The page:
I think that reading both of these two books might be useful in understanding what is happening with younger people and students these days, including the pro-Palestinian protests on American and Canadian campuses. Polls show that young people on the left often have views that differ significantly from older people on the left – particularly on issues such as free speech, and not just on events in the Middle East.

Mounk’s book is split into four distinct parts. The first part of the book traces the origins of the identity synthesis, mainly back to several French/European intellectuals in the 1970s, and their rejection of Marxism, liberalism, universalism and the idea of there being any great over-arching “grand narratives”.

Some people on the far, far right use the term “Cultural Marxism” when criticizing many “woke” policies, but in fact, the identity synthesis which Mounk analyzes is based on a rejection of Marx – though there are similarities in world view. What the identity synthesis does is to reject “economic class”, and substitute it for membership in any one of the various identity groups instead.

Another huge difference is that with Marxism, there is some utopian future where economic classes disappear, but this is not seen as a possibility in the identity synthesis since groups are based on race, sexual orientation, religion, and so on.

The identity synthesis also rejects liberalism – though Mounk’s book ignores neoliberalism and liberal economic issues. Instead, the book focuses on the rejection of social liberalism and the concepts which form the foundations of liberal democracy. To those who have embraced what Mounk calls the identity synthesis, the ideas of Martin Luther King and others in the US Civil Rights movement are seen as passé or naïve.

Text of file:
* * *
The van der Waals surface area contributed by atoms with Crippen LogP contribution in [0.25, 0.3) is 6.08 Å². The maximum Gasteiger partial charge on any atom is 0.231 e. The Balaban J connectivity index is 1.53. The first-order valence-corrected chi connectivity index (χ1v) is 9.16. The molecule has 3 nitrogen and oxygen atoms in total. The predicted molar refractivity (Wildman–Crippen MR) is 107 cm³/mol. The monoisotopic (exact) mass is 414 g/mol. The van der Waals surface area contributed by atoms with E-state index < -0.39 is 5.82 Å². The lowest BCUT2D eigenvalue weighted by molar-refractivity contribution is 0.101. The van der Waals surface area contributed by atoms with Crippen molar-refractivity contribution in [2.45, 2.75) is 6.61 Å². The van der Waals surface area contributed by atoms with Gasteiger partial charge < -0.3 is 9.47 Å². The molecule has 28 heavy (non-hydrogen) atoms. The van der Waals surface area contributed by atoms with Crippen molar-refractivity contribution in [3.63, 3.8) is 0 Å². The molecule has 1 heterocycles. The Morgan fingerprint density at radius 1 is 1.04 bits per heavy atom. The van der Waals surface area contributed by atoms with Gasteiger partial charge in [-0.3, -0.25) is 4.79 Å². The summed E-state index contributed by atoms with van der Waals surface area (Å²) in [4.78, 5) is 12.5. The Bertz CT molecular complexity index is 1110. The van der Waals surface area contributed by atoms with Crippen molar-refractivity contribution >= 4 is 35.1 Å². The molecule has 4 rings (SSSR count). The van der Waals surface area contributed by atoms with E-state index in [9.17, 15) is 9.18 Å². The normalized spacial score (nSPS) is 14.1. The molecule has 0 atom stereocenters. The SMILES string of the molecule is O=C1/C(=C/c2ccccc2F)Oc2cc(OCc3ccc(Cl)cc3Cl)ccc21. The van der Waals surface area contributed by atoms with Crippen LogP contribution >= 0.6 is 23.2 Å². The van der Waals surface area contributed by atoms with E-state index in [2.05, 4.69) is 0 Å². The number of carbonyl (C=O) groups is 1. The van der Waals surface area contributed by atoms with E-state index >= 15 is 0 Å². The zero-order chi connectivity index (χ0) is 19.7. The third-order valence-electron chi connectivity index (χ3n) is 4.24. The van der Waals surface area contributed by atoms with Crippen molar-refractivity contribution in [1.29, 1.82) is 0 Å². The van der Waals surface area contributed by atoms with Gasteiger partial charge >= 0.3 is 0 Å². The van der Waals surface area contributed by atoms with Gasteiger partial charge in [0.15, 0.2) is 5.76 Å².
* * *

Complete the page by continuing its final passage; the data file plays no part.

The 1950s era Civil Rights movement rejected the idea of “separate but equal”, which in practice was extremely unequal. However, because the Civil Rights movement was unable to achieve perfect equality, proponents of today’s identity synthesis believe in segregation as a solution – like having all black schools or classes instead of integration. For example, despite the removal of laws that lead to blacks being limited to living in neighbourhoods segregated from whites, US neighbourhoods and schools are still very racially segregated because of the cumulative choices made by individuals.

Part I of the book looks at how the identity synthesis emerged in academia in the 1970s with philosophers or intellectuals (mainly Michel Foucault). Part II looks at how it spread rapidly after 2010 and became popularized, to the point that even big business in the US (like Coca-Cola) had no choice but to adapt to identity synthesis ideas and policies.

Then, Part III looks at the implications of the ideology and how it is counterproductive in practice. As a committed liberal, Mounk believes identity synthesis can be useful only as a tool to analyze issues of racism, discrimination, or marginalization – not as a means to address discrimination or marginalization. Part IV (and the Appendix) tries to provide a clear case for philosophical liberalism, including free speech. Mounk also tries to distill the identity synthesis down to its three core precepts, and explain how these differ from Marxism.

The identity synthesis evolved with no single guiding mind or theorist, so Mounk tries to distill it down to these statements:

  1. The key to understanding the world is to examine it through the prism of group identities like race, gender, and sexual orientation.
  2. Supposedly universal values and neutral rules merely serve to obscure the ways in which privileged groups dominate those that are marginalized.